“2024 will be the year of delivery,” says Lloyd. “So we’ll see charge point operators rolling out the current agreements they’ve signed with partners and landlords over the past two years, and catching up on any delays from DNO connections.”

Some of these partnerships include Zap-Pay partner Osprey joining forces with Supermarket Income REIT, Mer partnering with Knight Frank, ubitricity’s deal with UKPN, and GRIDSERVE’s plans with Roadchef.


Mer charger - lady with a brown hat chargers her EV while holding phone

Mer has joined forces with Knight Frank Investment Management.


“You can also expect to see CPOs continuing to swap out older hardware, especially for high-power chargers, as well as increasing the numbers of charge points at key locations,” Lloyd continues.

“Where we may well see expansion from charge point operators is in Northern Ireland and the Republic of Ireland. So I wouldn’t be surprised if operators with a presence in Great Britain, such as Instavolt, Fastned and Osprey, begin to focus more on the island of Ireland.”

While Lloyd is confident that 2024 won't be the year of mergers, new entrants to the charging space will still find it difficult to break through: “Smaller operators may continue to enter the market, but will likely struggle to gain traction because it is now a very congested space.”


Charge point utilisation will be a hot topic

Consolidation and expansion won’t be the only considerations for charge point operators in 2024. The utilisation of public charging networks will become an increasingly hot topic in 2024, with investors in the EV space turning to it as a key metric to help them understand whether or not they are on track to receive their expected return on investment.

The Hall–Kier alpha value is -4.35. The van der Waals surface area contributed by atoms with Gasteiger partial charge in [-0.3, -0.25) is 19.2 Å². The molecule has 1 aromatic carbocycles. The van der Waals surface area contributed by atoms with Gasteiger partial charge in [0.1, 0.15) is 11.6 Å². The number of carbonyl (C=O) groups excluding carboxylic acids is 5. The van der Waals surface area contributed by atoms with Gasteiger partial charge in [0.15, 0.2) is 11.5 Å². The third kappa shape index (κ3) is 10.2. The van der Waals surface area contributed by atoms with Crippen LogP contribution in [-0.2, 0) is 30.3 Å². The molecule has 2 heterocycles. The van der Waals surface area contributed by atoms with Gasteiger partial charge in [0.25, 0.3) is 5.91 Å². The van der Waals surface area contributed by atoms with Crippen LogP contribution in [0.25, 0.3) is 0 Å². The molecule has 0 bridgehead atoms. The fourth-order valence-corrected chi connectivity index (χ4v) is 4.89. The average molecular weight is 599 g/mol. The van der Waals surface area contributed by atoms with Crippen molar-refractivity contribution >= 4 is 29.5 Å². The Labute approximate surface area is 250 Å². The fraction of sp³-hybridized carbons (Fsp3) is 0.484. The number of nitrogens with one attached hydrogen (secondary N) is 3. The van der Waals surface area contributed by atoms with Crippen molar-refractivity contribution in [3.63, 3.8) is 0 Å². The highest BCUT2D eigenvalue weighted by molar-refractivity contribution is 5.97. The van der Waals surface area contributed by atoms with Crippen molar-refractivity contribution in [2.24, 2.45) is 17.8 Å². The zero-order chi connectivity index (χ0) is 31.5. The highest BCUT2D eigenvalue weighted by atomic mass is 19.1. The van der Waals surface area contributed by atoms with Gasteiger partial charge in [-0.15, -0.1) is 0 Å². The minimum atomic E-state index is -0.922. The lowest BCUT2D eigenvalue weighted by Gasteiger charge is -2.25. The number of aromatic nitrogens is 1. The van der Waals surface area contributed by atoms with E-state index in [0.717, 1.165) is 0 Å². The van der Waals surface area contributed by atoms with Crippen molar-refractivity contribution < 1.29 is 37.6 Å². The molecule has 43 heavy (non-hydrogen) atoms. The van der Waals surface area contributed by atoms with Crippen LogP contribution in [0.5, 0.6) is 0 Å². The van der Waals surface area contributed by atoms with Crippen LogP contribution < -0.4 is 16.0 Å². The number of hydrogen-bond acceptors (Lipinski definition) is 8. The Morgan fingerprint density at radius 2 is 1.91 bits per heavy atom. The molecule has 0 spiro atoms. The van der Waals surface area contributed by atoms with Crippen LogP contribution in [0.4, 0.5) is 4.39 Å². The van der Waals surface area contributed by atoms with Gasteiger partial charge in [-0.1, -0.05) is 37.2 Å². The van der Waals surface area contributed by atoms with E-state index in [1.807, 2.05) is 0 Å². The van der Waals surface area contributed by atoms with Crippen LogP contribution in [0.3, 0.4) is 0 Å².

“Charge point utilisation is a constant balance between the number of devices installed and the number of new pure-electric vehicles on the road,” says Edwards.

“Add to that the changing demographics and behaviours of those driving EVs (such as more drivers without off-street parking transitioning to electric), and you have a really interesting job there balancing supply and demand."


On-street charging - charge point utilisation

The proportion of EV drivers relying on slower charge points on residential streets is set to increase.


Edwards continues: “In 2023 we worked closely with the Green Finance Institute to begin to standardise different ways of measuring charge point utilisation. In parallel, we’ve found that the average utilisation of rapid and ultra-rapid devices is around 15%, or 3.6 hours per day.